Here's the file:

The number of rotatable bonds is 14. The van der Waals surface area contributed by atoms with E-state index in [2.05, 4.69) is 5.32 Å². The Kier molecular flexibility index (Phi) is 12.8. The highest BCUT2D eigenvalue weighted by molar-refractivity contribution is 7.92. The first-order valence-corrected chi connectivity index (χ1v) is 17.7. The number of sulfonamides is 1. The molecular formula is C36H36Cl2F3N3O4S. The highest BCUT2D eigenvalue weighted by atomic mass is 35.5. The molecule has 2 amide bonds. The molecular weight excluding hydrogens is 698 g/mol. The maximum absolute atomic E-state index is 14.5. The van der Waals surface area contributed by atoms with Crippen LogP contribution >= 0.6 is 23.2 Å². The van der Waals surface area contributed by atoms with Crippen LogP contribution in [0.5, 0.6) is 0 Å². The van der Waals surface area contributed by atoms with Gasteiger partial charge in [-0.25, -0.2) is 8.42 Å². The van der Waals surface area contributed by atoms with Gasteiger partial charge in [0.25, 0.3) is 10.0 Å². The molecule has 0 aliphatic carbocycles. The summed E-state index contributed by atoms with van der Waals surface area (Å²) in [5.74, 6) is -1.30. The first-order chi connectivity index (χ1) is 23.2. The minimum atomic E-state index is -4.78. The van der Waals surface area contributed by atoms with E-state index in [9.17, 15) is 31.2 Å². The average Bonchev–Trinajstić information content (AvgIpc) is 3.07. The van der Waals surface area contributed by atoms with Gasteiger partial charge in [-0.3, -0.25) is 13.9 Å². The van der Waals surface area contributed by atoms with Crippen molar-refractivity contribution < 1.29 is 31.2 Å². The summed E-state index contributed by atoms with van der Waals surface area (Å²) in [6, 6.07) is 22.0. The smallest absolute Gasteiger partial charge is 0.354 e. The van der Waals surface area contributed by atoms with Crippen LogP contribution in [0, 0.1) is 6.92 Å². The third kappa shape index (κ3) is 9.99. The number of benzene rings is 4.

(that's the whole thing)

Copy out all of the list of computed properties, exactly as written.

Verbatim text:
The number of rotatable bonds is 14. The van der Waals surface area contributed by atoms with E-state index in [2.05, 4.69) is 5.32 Å². The Kier molecular flexibility index (Phi) is 12.8. The highest BCUT2D eigenvalue weighted by molar-refractivity contribution is 7.92. The first-order valence-corrected chi connectivity index (χ1v) is 17.7. The number of sulfonamides is 1. The molecular formula is C36H36Cl2F3N3O4S. The highest BCUT2D eigenvalue weighted by atomic mass is 35.5. The molecule has 2 amide bonds. The molecular weight excluding hydrogens is 698 g/mol. The maximum absolute atomic E-state index is 14.5. The van der Waals surface area contributed by atoms with Crippen LogP contribution >= 0.6 is 23.2 Å². The van der Waals surface area contributed by atoms with Crippen LogP contribution in [0.5, 0.6) is 0 Å². The van der Waals surface area contributed by atoms with Gasteiger partial charge in [-0.25, -0.2) is 8.42 Å². The van der Waals surface area contributed by atoms with Gasteiger partial charge in [0.25, 0.3) is 10.0 Å². The molecule has 0 aliphatic carbocycles. The summed E-state index contributed by atoms with van der Waals surface area (Å²) in [5.74, 6) is -1.30. The first-order chi connectivity index (χ1) is 23.2. The minimum atomic E-state index is -4.78. The van der Waals surface area contributed by atoms with E-state index in [9.17, 15) is 31.2 Å². The average Bonchev–Trinajstić information content (AvgIpc) is 3.07. The van der Waals surface area contributed by atoms with Gasteiger partial charge in [-0.3, -0.25) is 13.9 Å². The van der Waals surface area contributed by atoms with Crippen molar-refractivity contribution < 1.29 is 31.2 Å². The summed E-state index contributed by atoms with van der Waals surface area (Å²) in [6, 6.07) is 22.0. The smallest absolute Gasteiger partial charge is 0.354 e. The van der Waals surface area contributed by atoms with Crippen LogP contribution in [0, 0.1) is 6.92 Å². The third kappa shape index (κ3) is 9.99. The number of benzene rings is 4.